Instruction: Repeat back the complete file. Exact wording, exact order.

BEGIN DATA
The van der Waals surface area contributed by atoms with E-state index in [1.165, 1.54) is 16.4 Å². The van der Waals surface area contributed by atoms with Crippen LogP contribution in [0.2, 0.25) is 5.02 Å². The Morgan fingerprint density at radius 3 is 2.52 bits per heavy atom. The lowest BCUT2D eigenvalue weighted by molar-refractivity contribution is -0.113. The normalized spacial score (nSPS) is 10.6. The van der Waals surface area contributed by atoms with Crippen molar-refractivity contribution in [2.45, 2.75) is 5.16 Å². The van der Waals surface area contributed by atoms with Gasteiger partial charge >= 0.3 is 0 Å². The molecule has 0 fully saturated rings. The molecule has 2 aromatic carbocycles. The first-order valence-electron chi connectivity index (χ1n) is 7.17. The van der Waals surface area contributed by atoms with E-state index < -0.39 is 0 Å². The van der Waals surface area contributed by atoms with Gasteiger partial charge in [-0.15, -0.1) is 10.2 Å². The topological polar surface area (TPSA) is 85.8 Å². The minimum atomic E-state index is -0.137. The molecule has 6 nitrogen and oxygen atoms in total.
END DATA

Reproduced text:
The van der Waals surface area contributed by atoms with E-state index in [1.165, 1.54) is 16.4 Å². The van der Waals surface area contributed by atoms with Crippen LogP contribution in [0.2, 0.25) is 5.02 Å². The Morgan fingerprint density at radius 3 is 2.52 bits per heavy atom. The lowest BCUT2D eigenvalue weighted by molar-refractivity contribution is -0.113. The normalized spacial score (nSPS) is 10.6. The van der Waals surface area contributed by atoms with Crippen molar-refractivity contribution in [2.45, 2.75) is 5.16 Å². The van der Waals surface area contributed by atoms with Gasteiger partial charge >= 0.3 is 0 Å². The molecule has 0 fully saturated rings. The molecule has 2 aromatic carbocycles. The first-order valence-electron chi connectivity index (χ1n) is 7.17. The van der Waals surface area contributed by atoms with E-state index < -0.39 is 0 Å². The van der Waals surface area contributed by atoms with Gasteiger partial charge in [-0.15, -0.1) is 10.2 Å². The topological polar surface area (TPSA) is 85.8 Å². The minimum atomic E-state index is -0.137. The molecule has 6 nitrogen and oxygen atoms in total.